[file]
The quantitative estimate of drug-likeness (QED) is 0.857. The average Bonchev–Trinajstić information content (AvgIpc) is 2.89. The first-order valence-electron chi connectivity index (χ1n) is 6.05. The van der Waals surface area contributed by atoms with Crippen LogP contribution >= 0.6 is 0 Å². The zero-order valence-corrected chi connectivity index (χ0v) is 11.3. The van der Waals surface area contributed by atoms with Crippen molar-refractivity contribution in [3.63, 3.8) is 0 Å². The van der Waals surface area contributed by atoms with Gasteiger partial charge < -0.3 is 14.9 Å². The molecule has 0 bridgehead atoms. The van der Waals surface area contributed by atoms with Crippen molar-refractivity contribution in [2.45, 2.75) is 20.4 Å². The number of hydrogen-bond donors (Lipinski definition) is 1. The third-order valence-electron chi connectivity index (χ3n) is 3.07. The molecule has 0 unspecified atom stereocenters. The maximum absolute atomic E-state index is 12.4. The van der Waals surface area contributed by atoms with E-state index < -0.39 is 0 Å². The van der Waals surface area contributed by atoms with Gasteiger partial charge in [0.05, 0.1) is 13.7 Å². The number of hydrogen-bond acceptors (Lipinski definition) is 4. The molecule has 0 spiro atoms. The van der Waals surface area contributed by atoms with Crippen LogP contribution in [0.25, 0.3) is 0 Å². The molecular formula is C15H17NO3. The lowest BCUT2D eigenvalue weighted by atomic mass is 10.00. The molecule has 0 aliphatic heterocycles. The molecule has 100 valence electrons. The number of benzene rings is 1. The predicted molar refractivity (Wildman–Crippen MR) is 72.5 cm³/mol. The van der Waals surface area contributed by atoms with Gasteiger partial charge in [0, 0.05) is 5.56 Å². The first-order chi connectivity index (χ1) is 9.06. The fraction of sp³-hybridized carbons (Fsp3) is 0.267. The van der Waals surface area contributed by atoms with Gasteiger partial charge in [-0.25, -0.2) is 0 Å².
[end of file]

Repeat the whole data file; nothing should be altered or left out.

The quantitative estimate of drug-likeness (QED) is 0.857. The average Bonchev–Trinajstić information content (AvgIpc) is 2.89. The first-order valence-electron chi connectivity index (χ1n) is 6.05. The van der Waals surface area contributed by atoms with Crippen LogP contribution >= 0.6 is 0 Å². The zero-order valence-corrected chi connectivity index (χ0v) is 11.3. The van der Waals surface area contributed by atoms with Crippen molar-refractivity contribution in [3.63, 3.8) is 0 Å². The van der Waals surface area contributed by atoms with Gasteiger partial charge < -0.3 is 14.9 Å². The molecule has 0 bridgehead atoms. The van der Waals surface area contributed by atoms with Crippen molar-refractivity contribution in [2.45, 2.75) is 20.4 Å². The number of hydrogen-bond donors (Lipinski definition) is 1. The third-order valence-electron chi connectivity index (χ3n) is 3.07. The molecule has 0 unspecified atom stereocenters. The maximum absolute atomic E-state index is 12.4. The van der Waals surface area contributed by atoms with E-state index < -0.39 is 0 Å². The van der Waals surface area contributed by atoms with Gasteiger partial charge in [0.05, 0.1) is 13.7 Å². The number of hydrogen-bond acceptors (Lipinski definition) is 4. The molecule has 0 spiro atoms. The van der Waals surface area contributed by atoms with Crippen LogP contribution in [0.25, 0.3) is 0 Å². The molecular formula is C15H17NO3. The lowest BCUT2D eigenvalue weighted by atomic mass is 10.00. The molecule has 0 aliphatic heterocycles. The molecule has 100 valence electrons. The number of benzene rings is 1. The predicted molar refractivity (Wildman–Crippen MR) is 72.5 cm³/mol. The van der Waals surface area contributed by atoms with Gasteiger partial charge in [0, 0.05) is 5.56 Å². The first-order chi connectivity index (χ1) is 9.06. The fraction of sp³-hybridized carbons (Fsp3) is 0.267. The van der Waals surface area contributed by atoms with Gasteiger partial charge in [-0.25, -0.2) is 0 Å².